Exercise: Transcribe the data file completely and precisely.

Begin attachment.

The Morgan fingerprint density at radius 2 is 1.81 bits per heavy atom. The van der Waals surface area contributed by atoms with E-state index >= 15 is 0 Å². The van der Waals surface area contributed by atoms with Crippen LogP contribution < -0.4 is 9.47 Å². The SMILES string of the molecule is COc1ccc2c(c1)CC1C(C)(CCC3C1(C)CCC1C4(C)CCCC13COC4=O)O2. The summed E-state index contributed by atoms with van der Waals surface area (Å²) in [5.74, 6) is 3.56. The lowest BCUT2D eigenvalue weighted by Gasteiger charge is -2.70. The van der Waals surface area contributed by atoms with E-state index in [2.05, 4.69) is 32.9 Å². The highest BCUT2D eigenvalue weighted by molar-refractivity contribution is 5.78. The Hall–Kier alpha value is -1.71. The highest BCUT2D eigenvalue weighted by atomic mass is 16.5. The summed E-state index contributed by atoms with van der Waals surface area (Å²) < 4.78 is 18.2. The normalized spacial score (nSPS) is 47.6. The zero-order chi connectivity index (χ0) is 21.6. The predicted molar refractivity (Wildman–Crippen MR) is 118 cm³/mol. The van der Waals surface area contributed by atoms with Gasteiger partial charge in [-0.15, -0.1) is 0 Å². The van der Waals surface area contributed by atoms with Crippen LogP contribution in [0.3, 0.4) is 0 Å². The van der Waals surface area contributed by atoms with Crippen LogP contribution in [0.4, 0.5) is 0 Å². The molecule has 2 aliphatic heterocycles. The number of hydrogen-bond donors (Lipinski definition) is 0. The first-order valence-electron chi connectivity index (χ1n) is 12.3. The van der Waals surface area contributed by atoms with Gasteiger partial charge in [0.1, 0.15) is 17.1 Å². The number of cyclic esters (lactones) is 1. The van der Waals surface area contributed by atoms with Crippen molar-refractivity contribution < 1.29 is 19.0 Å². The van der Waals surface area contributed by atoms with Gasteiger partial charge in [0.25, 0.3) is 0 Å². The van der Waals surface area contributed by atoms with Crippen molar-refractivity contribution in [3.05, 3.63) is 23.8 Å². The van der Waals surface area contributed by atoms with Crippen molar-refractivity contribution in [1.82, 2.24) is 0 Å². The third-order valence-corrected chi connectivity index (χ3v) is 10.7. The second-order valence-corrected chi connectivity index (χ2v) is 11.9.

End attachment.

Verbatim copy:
The Morgan fingerprint density at radius 2 is 1.81 bits per heavy atom. The van der Waals surface area contributed by atoms with E-state index >= 15 is 0 Å². The van der Waals surface area contributed by atoms with Crippen LogP contribution < -0.4 is 9.47 Å². The SMILES string of the molecule is COc1ccc2c(c1)CC1C(C)(CCC3C1(C)CCC1C4(C)CCCC13COC4=O)O2. The summed E-state index contributed by atoms with van der Waals surface area (Å²) in [5.74, 6) is 3.56. The lowest BCUT2D eigenvalue weighted by Gasteiger charge is -2.70. The van der Waals surface area contributed by atoms with E-state index in [2.05, 4.69) is 32.9 Å². The highest BCUT2D eigenvalue weighted by molar-refractivity contribution is 5.78. The Hall–Kier alpha value is -1.71. The highest BCUT2D eigenvalue weighted by atomic mass is 16.5. The summed E-state index contributed by atoms with van der Waals surface area (Å²) < 4.78 is 18.2. The normalized spacial score (nSPS) is 47.6. The zero-order chi connectivity index (χ0) is 21.6. The predicted molar refractivity (Wildman–Crippen MR) is 118 cm³/mol. The van der Waals surface area contributed by atoms with Gasteiger partial charge in [-0.15, -0.1) is 0 Å². The van der Waals surface area contributed by atoms with Crippen LogP contribution in [0.3, 0.4) is 0 Å². The van der Waals surface area contributed by atoms with Crippen LogP contribution in [0.4, 0.5) is 0 Å². The molecule has 2 aliphatic heterocycles. The number of hydrogen-bond donors (Lipinski definition) is 0. The first-order valence-electron chi connectivity index (χ1n) is 12.3. The van der Waals surface area contributed by atoms with Gasteiger partial charge in [0.1, 0.15) is 17.1 Å². The number of cyclic esters (lactones) is 1. The van der Waals surface area contributed by atoms with Crippen molar-refractivity contribution < 1.29 is 19.0 Å². The van der Waals surface area contributed by atoms with Gasteiger partial charge in [0.25, 0.3) is 0 Å². The van der Waals surface area contributed by atoms with Crippen molar-refractivity contribution in [3.05, 3.63) is 23.8 Å². The van der Waals surface area contributed by atoms with Crippen molar-refractivity contribution in [1.82, 2.24) is 0 Å². The third-order valence-corrected chi connectivity index (χ3v) is 10.7. The second-order valence-corrected chi connectivity index (χ2v) is 11.9.